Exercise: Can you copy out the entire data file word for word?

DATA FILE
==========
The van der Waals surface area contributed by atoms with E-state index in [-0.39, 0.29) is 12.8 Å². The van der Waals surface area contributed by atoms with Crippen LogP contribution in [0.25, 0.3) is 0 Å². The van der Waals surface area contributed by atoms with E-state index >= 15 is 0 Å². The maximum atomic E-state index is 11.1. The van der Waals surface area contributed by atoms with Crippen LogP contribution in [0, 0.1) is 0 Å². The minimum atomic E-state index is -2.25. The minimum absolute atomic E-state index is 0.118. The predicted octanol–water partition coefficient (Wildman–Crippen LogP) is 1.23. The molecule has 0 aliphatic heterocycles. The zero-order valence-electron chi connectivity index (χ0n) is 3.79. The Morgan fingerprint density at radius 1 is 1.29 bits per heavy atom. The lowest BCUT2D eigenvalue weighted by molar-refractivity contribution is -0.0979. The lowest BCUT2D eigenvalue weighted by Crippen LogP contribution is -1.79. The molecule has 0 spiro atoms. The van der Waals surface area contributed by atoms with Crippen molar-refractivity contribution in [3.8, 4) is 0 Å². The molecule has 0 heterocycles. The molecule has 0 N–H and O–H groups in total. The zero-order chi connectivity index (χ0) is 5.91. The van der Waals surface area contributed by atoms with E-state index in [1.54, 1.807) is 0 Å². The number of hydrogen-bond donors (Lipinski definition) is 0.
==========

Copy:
The van der Waals surface area contributed by atoms with E-state index in [-0.39, 0.29) is 12.8 Å². The van der Waals surface area contributed by atoms with Crippen LogP contribution in [0.25, 0.3) is 0 Å². The van der Waals surface area contributed by atoms with E-state index >= 15 is 0 Å². The maximum atomic E-state index is 11.1. The van der Waals surface area contributed by atoms with Crippen LogP contribution in [0, 0.1) is 0 Å². The minimum atomic E-state index is -2.25. The minimum absolute atomic E-state index is 0.118. The predicted octanol–water partition coefficient (Wildman–Crippen LogP) is 1.23. The molecule has 0 aliphatic heterocycles. The zero-order valence-electron chi connectivity index (χ0n) is 3.79. The Morgan fingerprint density at radius 1 is 1.29 bits per heavy atom. The lowest BCUT2D eigenvalue weighted by molar-refractivity contribution is -0.0979. The lowest BCUT2D eigenvalue weighted by Crippen LogP contribution is -1.79. The molecule has 0 spiro atoms. The van der Waals surface area contributed by atoms with Crippen molar-refractivity contribution in [3.8, 4) is 0 Å². The molecule has 0 heterocycles. The molecule has 0 N–H and O–H groups in total. The zero-order chi connectivity index (χ0) is 5.91. The van der Waals surface area contributed by atoms with E-state index in [1.54, 1.807) is 0 Å². The number of hydrogen-bond donors (Lipinski definition) is 0.